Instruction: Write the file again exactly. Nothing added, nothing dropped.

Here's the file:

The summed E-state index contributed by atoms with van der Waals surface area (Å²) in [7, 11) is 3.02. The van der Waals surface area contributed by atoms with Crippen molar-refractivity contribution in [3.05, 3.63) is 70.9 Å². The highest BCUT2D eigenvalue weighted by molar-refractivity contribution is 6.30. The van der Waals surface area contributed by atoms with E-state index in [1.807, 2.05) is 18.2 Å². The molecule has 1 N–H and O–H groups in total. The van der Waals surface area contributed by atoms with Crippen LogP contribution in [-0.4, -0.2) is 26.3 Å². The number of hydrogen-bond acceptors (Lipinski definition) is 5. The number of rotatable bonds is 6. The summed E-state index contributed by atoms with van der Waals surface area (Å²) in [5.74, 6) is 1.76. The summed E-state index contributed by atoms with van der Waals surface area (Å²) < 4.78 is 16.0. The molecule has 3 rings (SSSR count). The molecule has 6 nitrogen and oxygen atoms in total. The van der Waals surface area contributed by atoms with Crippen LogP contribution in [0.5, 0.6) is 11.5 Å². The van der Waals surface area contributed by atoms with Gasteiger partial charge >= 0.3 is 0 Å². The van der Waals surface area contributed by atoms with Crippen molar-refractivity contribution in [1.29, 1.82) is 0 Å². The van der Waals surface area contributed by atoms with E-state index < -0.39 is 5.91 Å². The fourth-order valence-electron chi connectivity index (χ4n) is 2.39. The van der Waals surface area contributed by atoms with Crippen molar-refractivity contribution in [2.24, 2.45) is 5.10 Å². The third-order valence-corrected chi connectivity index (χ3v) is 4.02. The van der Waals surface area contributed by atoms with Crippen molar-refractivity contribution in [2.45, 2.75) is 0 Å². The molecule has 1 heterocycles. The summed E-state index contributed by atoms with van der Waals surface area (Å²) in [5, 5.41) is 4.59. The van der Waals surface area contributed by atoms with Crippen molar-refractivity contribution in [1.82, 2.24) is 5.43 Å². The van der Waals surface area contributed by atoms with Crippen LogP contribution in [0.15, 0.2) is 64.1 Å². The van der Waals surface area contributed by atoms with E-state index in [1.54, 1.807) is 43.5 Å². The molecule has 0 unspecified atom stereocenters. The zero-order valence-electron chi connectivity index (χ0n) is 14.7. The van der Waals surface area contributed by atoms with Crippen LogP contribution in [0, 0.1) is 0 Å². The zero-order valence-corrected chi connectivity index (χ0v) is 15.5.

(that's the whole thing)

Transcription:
The summed E-state index contributed by atoms with van der Waals surface area (Å²) in [7, 11) is 3.02. The van der Waals surface area contributed by atoms with Crippen molar-refractivity contribution in [3.05, 3.63) is 70.9 Å². The highest BCUT2D eigenvalue weighted by molar-refractivity contribution is 6.30. The van der Waals surface area contributed by atoms with E-state index in [1.807, 2.05) is 18.2 Å². The molecule has 1 N–H and O–H groups in total. The van der Waals surface area contributed by atoms with Crippen LogP contribution in [-0.4, -0.2) is 26.3 Å². The number of hydrogen-bond acceptors (Lipinski definition) is 5. The number of rotatable bonds is 6. The summed E-state index contributed by atoms with van der Waals surface area (Å²) in [5.74, 6) is 1.76. The summed E-state index contributed by atoms with van der Waals surface area (Å²) < 4.78 is 16.0. The molecule has 3 rings (SSSR count). The molecule has 6 nitrogen and oxygen atoms in total. The van der Waals surface area contributed by atoms with Crippen LogP contribution in [0.5, 0.6) is 11.5 Å². The van der Waals surface area contributed by atoms with Gasteiger partial charge >= 0.3 is 0 Å². The van der Waals surface area contributed by atoms with Crippen molar-refractivity contribution in [1.29, 1.82) is 0 Å². The van der Waals surface area contributed by atoms with E-state index < -0.39 is 5.91 Å². The fourth-order valence-electron chi connectivity index (χ4n) is 2.39. The van der Waals surface area contributed by atoms with Crippen molar-refractivity contribution in [2.24, 2.45) is 5.10 Å². The third-order valence-corrected chi connectivity index (χ3v) is 4.02. The van der Waals surface area contributed by atoms with Crippen molar-refractivity contribution in [2.45, 2.75) is 0 Å². The molecule has 1 heterocycles. The summed E-state index contributed by atoms with van der Waals surface area (Å²) in [5, 5.41) is 4.59. The van der Waals surface area contributed by atoms with Crippen molar-refractivity contribution in [1.82, 2.24) is 5.43 Å². The van der Waals surface area contributed by atoms with Crippen LogP contribution in [0.15, 0.2) is 64.1 Å². The van der Waals surface area contributed by atoms with E-state index in [1.54, 1.807) is 43.5 Å². The molecule has 0 unspecified atom stereocenters. The zero-order valence-electron chi connectivity index (χ0n) is 14.7. The van der Waals surface area contributed by atoms with Crippen LogP contribution in [0, 0.1) is 0 Å². The zero-order valence-corrected chi connectivity index (χ0v) is 15.5.